A recently published study, done with Pinto-Martin and others, focused on heart rate and more specifically, the link between lead and the body’s physiological response to stress. They found that even limited contact with lead affected the heart’s ability to regulate. “Lead exposure is a risk factor for many different outcomes, but it doesn’t have to be someone’s destiny since there are many protective factors like good nutrition,” Liu says. To that end, she and Pinto-Martin are part of Penn’s Center of Excellence in Environmental Toxicology (CEET), the aim of which is to “identify environmental health questions of concern,” then mobilize experts to answer them.
The same could be said of work from Karen Glanz, PhD, MPH, the George A. Weiss University Professor of Epidemiology and Nursing and founding director of the Center for Health Behavior Research. Glanz focuses her attention on the intersection of psychology, public health, and epidemiology.
For the past 30 years, she’s worked on skin cancer prevention, and in 2021, was appointed to a National Academy of Sciences committee asked to assess the connection between sunscreen and impacts on aquatic environments, including damage to coral reefs. (The group found the current science inconclusive.) She’s also collaborated with CEET colleagues to analyze the effect of air pollution in low-income areas. “For many of these issues, environmental health and environmental science go head-to-head with human health,” Glanz says. “We need to find a balance between the two.”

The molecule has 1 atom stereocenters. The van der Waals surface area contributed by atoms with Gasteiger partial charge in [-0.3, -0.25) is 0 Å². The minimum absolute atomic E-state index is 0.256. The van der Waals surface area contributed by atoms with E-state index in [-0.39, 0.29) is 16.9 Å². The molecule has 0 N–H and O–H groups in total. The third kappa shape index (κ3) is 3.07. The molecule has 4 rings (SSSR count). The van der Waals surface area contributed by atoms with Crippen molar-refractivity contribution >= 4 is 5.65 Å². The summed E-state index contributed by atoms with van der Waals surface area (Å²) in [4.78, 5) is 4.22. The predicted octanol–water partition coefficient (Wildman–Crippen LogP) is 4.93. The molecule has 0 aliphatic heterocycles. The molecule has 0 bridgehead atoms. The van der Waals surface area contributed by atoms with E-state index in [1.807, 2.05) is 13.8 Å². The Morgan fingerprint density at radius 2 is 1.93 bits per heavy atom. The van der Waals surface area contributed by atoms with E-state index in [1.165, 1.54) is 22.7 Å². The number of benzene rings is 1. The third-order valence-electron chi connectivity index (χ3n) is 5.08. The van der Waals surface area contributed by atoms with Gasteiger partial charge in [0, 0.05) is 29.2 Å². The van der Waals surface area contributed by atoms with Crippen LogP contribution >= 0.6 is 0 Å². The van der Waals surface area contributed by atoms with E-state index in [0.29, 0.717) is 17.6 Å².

Striking that balance between caring for patients and caring for the planet can be a challenge in health care, something the pandemic made abundantly clear as disposable PPE and other single-use resources became the greatest protection against a new and unknown virus. COVID-19 is still around, and it likely won’t be the last such disruption. “How can we move forward taking that into account, but also thinking about sustainability, environmental justice, and healthy living?” says PhD student Juntereal.
It’s a notion Kagan contemplates a lot. “For a long time, nursing writ large has imagined that health and well-being must come first, and we rarely made the connection between what we’re doing in health care, what we’re doing outside of health care—in our personal lives, communities, and the world—and how that all fits together,” she says. “In a strange way, a lot of what we do to help people maintain and recover their health and well-being can paradoxically harm it and the environment.”
This holds true for some communities more than others, another notion COVID-19 reinforced. “Regardless of your race, background, or income, you should have the same environmental protections, but that’s not always the case,” Liu says. Understanding and challenging those environmental inequities motivates Liu in her research, Kagan in her teaching, Gomez and DiNapoli in the work they do with the Sustainability Committee. And it’s what undergirds Penn Nursing’s momentum in this area.
“Nurses have always been social justice champions. They’ve always had an eye toward the environment. They live and work in these spaces and with populations in need,” DiNapoli says. “The question now is, where do we take the conversation from here? How do we dig even deeper to continue to integrate community, diversity, and justice? How do we bring it all together as opposed to keeping them separate? Environmental justice is right in the middle of all of that.”Back to Spring 2023 Issue